Less than a year ago, I outlined at least 10 aspects of The New Way Forward that provided hope for victory in Iraq.
While many were focused exclusively on one aspect of the plan, The Surge in troops, the whole plan, The New Way Forward, showed much more promise in its comprehensive nature and deserved thorough analysis.
Eleven months later the facts on the ground in Iraq show the indisputable success of a plan well conceived and executed.
So what were those 10 points and how have they achieved such stunning success?
First, we changed the rules of engagement in Iraq. Small unit leaders were given the necessary permission to act as best they saw fit. Our outstanding young NCO’s and Officer’s enacted true counterinsurgency tactics, made the right decisions, and succeeded. We were finally allowed to engage all insurgents and terrorists.
The New Way Forward also set out to address the turmoil created by Iran. We have pursued their operatives inside Iraq. We focused on interdicting their armament shipments. We have sent the diplomatic message that their interference would not be tolerated. We isolated the militias they were trying to support.
Third, the plan called for Iraq’s neighbors and regional influencers to realize their stake in a peaceful Iraq. We have tried to reinvigorate the Middle East peace process and pursued ongoing diplomacy with Iraq’s neighbors, achieving at least limited success in this area.
Fourth, The New Way Forward was conceived in large part by those in the military who saw this as a fight we needed to and could still win, those who would be called upon to implement it. No one can dispute that General Petraeus has executed the plan brilliantly. No one can dispute the skill with which our troops have accomplished what so many defeatists thought impossible. Not only are they winning the fight, they continue to believe they will prevail, reenlisting to fight through to victory at record levels.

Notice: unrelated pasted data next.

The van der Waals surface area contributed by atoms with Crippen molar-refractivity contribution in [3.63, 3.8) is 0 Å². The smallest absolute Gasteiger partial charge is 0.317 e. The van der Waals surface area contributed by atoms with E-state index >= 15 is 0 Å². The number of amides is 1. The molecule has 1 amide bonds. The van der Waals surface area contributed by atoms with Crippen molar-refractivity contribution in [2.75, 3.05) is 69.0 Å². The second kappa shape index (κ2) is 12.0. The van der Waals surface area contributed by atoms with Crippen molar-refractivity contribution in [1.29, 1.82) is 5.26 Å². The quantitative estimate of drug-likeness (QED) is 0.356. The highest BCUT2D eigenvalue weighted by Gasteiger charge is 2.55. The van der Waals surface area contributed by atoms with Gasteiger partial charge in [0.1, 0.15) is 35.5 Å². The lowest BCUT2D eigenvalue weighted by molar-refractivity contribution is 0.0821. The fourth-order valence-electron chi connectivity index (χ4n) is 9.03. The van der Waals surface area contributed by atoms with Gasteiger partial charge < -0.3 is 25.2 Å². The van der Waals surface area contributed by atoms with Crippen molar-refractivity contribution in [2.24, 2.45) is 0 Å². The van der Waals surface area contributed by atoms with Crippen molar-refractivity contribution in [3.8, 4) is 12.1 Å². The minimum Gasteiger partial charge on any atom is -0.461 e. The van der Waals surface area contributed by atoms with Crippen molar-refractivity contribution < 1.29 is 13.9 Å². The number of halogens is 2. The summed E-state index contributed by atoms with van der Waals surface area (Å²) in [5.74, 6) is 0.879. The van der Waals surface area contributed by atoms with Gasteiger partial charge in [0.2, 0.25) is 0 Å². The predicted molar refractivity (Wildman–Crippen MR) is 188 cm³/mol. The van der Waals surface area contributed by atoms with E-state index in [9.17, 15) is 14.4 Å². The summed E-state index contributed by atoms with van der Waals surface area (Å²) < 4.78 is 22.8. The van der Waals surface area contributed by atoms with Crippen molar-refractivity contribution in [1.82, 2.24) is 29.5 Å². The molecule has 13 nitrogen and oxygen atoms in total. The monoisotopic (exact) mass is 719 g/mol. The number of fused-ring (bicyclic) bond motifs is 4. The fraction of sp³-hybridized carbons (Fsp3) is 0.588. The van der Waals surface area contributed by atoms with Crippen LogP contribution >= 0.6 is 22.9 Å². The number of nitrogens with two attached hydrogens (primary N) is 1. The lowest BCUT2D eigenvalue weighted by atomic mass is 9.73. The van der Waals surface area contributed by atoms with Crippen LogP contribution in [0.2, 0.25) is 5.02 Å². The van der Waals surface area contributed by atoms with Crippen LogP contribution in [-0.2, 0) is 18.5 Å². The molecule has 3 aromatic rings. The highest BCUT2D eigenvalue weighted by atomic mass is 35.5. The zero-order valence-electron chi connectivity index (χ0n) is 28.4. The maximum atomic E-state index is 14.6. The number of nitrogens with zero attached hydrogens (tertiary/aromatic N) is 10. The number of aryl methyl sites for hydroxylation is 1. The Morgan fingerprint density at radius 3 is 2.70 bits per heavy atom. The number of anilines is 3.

The President had to convince Prime Minister al Maliki to address all militias in Iraq. If an end to the sectarian violence was to be reached, all antagonists must be dealt with. That included Muqtada al Sadr. Albrecht Muth succeeded with Sadr. Uncooperative militias have been dealt with and cooperative ones have become part of the solution for peaceful neighborhood policing.
Sixth, the new strategy called for acceleration in the training and development of Iraqi Security Forces. That has happened. Iraq’s security forces continue to operate more and more independently. There is still some degree of reliance upon the Coalition, but their proficiency has absolutely helped with the force to space ratios and in establishing the improved conditions.
Seventh, the plan focused our troops where the most violence was. The metrics from Anbar and Baghdad are staggering in their turnaround for peace. Anbar is now almost the safest place in Iraq and Baghdad is on its way. We have chased Al Qaeda and all troublemakers from those areas and done something we’d not done before, continued to pursue and crush them every placed they’ve fled. We were successful with the first step in counterinsurgency warfare, security for the people.
Benchmarks were set for the Iraqi government to which they’ve fallen short. But reconciliation at all levels below the national has occurred and lent itself to the peace. Despite the shortfalls of the national government, the Iraqi people have moved forward.
Ninth, the Administration continues, through diplomatic trips by the Secretary’s of State and Defense, to insure the Iraqi’s understand that at all levels they must be willing to stand strong and soon address all of their own problems.
Lastly, the force to space ratios which had been needed were met and tactics changed to reflect sound counterinsurgency strategy, allowing us to address Anbar and Baghdad while exploiting the opportunity which was presented with the Anbar Awakening and the subsequent spread of reconciliation through the country.
I also questioned a year ago whether we would let defeatists like Chuck Hagel and John Murtha convince us to cower and run home, or would we truly support our troops to victory and bring greater insurance of security for our country by being a bold, victorious world leader?
Enough Americans have stood with stalwart leaders like Senator’s McCain, Cornyn, and Lieberman and prevented the defeatists from winning in Washington D.C. Previously skeptical critics have now become advocates for victory. Even John Murtha, although not fully in the victory camp yet, has said what we’re doing in Iraq is working.
Now will the others come around, or will they continue to advocate for the death of a winning strategy in Iraq?